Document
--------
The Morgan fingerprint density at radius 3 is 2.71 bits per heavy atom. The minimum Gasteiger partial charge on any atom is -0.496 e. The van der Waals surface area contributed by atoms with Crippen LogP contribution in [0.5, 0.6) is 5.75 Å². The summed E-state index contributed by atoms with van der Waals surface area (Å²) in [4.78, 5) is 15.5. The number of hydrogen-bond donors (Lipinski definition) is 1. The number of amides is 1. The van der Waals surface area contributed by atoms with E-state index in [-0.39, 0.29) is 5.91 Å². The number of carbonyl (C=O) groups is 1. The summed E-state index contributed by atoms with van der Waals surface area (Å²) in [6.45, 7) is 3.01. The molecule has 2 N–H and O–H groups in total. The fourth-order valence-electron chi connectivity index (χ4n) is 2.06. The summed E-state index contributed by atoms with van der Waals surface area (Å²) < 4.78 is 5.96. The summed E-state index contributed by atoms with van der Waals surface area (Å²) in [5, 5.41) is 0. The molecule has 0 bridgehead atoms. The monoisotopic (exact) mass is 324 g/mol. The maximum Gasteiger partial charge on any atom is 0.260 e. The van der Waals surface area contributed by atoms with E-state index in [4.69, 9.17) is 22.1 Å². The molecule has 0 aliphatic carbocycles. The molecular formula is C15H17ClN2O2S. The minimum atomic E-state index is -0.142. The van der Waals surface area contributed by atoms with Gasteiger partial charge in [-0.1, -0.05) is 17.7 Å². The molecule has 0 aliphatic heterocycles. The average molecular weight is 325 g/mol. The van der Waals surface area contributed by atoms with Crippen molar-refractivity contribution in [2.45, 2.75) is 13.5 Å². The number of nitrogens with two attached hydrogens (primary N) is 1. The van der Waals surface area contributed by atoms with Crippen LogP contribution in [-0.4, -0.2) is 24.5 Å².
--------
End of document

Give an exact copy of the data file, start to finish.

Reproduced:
The Morgan fingerprint density at radius 3 is 2.71 bits per heavy atom. The minimum Gasteiger partial charge on any atom is -0.496 e. The van der Waals surface area contributed by atoms with Crippen LogP contribution in [0.5, 0.6) is 5.75 Å². The summed E-state index contributed by atoms with van der Waals surface area (Å²) in [4.78, 5) is 15.5. The number of hydrogen-bond donors (Lipinski definition) is 1. The number of amides is 1. The van der Waals surface area contributed by atoms with E-state index in [-0.39, 0.29) is 5.91 Å². The number of carbonyl (C=O) groups is 1. The summed E-state index contributed by atoms with van der Waals surface area (Å²) in [6.45, 7) is 3.01. The molecule has 2 N–H and O–H groups in total. The fourth-order valence-electron chi connectivity index (χ4n) is 2.06. The summed E-state index contributed by atoms with van der Waals surface area (Å²) < 4.78 is 5.96. The summed E-state index contributed by atoms with van der Waals surface area (Å²) in [5, 5.41) is 0. The molecule has 0 bridgehead atoms. The monoisotopic (exact) mass is 324 g/mol. The maximum Gasteiger partial charge on any atom is 0.260 e. The van der Waals surface area contributed by atoms with E-state index in [4.69, 9.17) is 22.1 Å². The molecule has 0 aliphatic carbocycles. The molecular formula is C15H17ClN2O2S. The minimum atomic E-state index is -0.142. The van der Waals surface area contributed by atoms with Gasteiger partial charge in [-0.1, -0.05) is 17.7 Å². The molecule has 0 aliphatic heterocycles. The average molecular weight is 325 g/mol. The van der Waals surface area contributed by atoms with Crippen molar-refractivity contribution in [2.45, 2.75) is 13.5 Å². The number of nitrogens with two attached hydrogens (primary N) is 1. The van der Waals surface area contributed by atoms with Crippen LogP contribution in [-0.4, -0.2) is 24.5 Å².